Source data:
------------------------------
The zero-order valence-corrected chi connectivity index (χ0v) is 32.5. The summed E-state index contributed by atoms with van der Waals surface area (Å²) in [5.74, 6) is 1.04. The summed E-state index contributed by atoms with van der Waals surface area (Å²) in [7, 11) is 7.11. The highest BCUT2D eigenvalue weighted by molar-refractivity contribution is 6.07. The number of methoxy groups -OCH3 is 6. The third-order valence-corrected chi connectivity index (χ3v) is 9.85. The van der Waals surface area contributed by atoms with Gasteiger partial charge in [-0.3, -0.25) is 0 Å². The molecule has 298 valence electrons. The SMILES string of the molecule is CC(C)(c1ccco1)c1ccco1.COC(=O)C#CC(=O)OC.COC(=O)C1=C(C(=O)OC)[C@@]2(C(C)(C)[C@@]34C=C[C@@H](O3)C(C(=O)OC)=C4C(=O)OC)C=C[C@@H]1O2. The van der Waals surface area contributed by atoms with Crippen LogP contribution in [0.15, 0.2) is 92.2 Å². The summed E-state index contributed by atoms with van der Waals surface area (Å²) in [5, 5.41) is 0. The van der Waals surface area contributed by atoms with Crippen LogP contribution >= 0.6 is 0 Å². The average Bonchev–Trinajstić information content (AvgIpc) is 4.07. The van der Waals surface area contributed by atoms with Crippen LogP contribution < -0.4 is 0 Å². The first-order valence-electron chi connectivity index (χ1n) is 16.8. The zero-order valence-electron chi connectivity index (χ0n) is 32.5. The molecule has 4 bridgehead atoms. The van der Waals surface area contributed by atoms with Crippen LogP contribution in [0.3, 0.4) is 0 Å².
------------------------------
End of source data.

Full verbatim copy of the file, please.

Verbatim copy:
The zero-order valence-corrected chi connectivity index (χ0v) is 32.5. The summed E-state index contributed by atoms with van der Waals surface area (Å²) in [5.74, 6) is 1.04. The summed E-state index contributed by atoms with van der Waals surface area (Å²) in [7, 11) is 7.11. The highest BCUT2D eigenvalue weighted by molar-refractivity contribution is 6.07. The number of methoxy groups -OCH3 is 6. The third-order valence-corrected chi connectivity index (χ3v) is 9.85. The van der Waals surface area contributed by atoms with Gasteiger partial charge in [-0.3, -0.25) is 0 Å². The molecule has 298 valence electrons. The SMILES string of the molecule is CC(C)(c1ccco1)c1ccco1.COC(=O)C#CC(=O)OC.COC(=O)C1=C(C(=O)OC)[C@@]2(C(C)(C)[C@@]34C=C[C@@H](O3)C(C(=O)OC)=C4C(=O)OC)C=C[C@@H]1O2. The van der Waals surface area contributed by atoms with Crippen LogP contribution in [0.15, 0.2) is 92.2 Å². The summed E-state index contributed by atoms with van der Waals surface area (Å²) in [5, 5.41) is 0. The van der Waals surface area contributed by atoms with Crippen LogP contribution >= 0.6 is 0 Å². The average Bonchev–Trinajstić information content (AvgIpc) is 4.07. The van der Waals surface area contributed by atoms with Crippen LogP contribution < -0.4 is 0 Å². The first-order valence-electron chi connectivity index (χ1n) is 16.8. The zero-order valence-electron chi connectivity index (χ0n) is 32.5. The molecule has 4 bridgehead atoms. The van der Waals surface area contributed by atoms with Crippen LogP contribution in [0.3, 0.4) is 0 Å².